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We all get angry at some point in our lives, whether we're young or old. Despite that reality, the Bible teaches that Christians shouldn't sin in anger. Fortunately, there are lots of ways to help your child cope with their anger issues. 

Redirect the behavior

To help your child overcome anger issues, you can redirect their behavior through physical activity or problem-solving. 

The child's energies can be directed into an activity that helps release tension when they are exhibiting temper tantrums or challenging behaviors. 

These activities can be anything from:

  1. Doing jumping jacks
  2. Running around outside
  3. Ripping or crumpling up paper
  4. Squeezing a stress ball
  5. Punching a pillow
  6. Doing push-ups

Deep breathing techniques

When you’re angry, your breathing gets quicker and shallower. One easy way to calm your body and reduce your anger is through deep breathing exercises.

Try telling your child to take deep breaths in through their nose and out from their mouth when their anger seems out of control. Make sure they are breathing from their belly rather than their chest. Have them repeat these breathing exercises whenever they feel the need.

You can also try progressive muscle relaxation to help your child relax. During this exercise, you slowly tense and then relax each muscle group in your body. Start with the head and work your way to the toes, or vice versa.

Muscle relaxation can also be achieved through mindfulness and meditation.

Time out

Time outs have been a go-to technique for managing problem behavior for decades and are a staple of many parent training programs. 

They're recommended by most pediatricians to curb negative behaviors ranging from talking back to physical aggression. 

It’s a great cool-down technique, and it can help kids control their emotions. Research indicates that when used properly — along with other techniques that balance nurture and structure — time outs are effective and don't cause harm.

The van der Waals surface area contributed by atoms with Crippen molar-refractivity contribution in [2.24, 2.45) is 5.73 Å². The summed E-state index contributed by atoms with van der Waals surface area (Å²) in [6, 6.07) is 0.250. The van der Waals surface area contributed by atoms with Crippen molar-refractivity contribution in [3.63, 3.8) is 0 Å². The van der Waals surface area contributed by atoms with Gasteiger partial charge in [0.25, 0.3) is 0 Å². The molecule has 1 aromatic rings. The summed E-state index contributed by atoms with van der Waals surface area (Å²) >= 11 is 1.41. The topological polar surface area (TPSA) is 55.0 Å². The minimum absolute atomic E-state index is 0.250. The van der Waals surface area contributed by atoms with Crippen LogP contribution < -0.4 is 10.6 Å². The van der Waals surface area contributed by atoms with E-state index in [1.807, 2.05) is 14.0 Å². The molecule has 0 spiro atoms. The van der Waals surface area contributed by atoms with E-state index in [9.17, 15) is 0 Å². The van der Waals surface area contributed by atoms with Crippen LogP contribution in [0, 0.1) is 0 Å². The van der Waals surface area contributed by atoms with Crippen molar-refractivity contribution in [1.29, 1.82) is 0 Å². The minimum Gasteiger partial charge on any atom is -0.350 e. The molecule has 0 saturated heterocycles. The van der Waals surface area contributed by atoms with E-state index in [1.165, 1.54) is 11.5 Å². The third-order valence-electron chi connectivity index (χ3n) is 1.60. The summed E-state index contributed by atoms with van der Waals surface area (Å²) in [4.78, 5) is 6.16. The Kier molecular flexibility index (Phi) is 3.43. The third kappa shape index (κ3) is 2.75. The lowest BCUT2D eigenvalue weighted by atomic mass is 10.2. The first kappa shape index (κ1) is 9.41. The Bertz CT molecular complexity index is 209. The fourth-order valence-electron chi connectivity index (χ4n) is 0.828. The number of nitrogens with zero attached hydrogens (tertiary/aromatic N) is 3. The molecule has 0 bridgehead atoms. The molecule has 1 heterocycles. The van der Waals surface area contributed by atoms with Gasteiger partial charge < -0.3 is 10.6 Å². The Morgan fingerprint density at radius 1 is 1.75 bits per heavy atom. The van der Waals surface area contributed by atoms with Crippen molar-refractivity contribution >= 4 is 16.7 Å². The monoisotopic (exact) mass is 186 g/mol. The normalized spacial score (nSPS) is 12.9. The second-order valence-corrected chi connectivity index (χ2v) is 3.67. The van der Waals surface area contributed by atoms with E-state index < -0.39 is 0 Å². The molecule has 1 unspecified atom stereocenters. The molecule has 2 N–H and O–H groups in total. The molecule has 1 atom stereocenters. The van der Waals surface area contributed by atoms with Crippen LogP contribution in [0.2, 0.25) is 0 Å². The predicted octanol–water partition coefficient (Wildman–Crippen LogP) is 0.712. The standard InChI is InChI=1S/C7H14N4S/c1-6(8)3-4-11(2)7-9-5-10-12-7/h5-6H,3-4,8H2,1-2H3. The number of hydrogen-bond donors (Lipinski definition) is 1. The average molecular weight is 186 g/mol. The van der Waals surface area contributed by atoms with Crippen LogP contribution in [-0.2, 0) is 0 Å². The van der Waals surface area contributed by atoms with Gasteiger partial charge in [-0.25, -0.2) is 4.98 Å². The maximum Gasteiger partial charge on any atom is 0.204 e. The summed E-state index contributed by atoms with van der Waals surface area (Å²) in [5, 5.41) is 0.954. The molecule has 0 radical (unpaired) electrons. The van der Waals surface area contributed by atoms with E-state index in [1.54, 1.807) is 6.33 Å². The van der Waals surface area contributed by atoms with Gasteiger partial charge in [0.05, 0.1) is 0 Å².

Some things to remember when using time outs are:

  1. Time outs are best for kids between the ages of two and eight
  2. Keep them as short as possible (some advise one minute per year of age, while others say three minutes maximum)
  3. Make it clear what behavior led to the time out
  4. Use time-outs sparingly, not for every minor offense

If time-outs seem suitable for your parenting style, keep them consistent. If you want to rein in aggressive behavior, repeat it every time it occurs. When kids return from time-out, give them the chance to repair their behavior by apologizing.

Model appropriate behavior yourself

Showing your children how you handle your anger is the best way to teach them how to deal with their anger. 

If you lose your temper in front of your kids, they'll likely copy your behavior when they feel angry. But, if they see you exhibiting good coping skills, they'll pick up on that, too.

Though it's good to protect children from some adult problems, it’s healthy to show them how to handle anger when situations arise. Let your child know times when you feel frustrated, so he or she understands that adults also get mad at times.

It's a good idea to verbalize when something makes you angry in real-time so they can see how to handle it. When you verbalize your feelings, it teaches your children to talk about their emotions which is a good coping strategy.

A quick temper will make a fool of you

Anger is a normal emotion for children. 

But you can always help your child improve their anger management skills with the proper guidance. As Proverbs 22:6 reminds us, “Start children off on the way they should go, and even when they are old they will not turn from it.”

And remember, it's important to get professional help when kids have trouble coping with anger or their anger problems seem to be getting worse. 

For more on anger management, download the app in the iOS App Store or Google Play.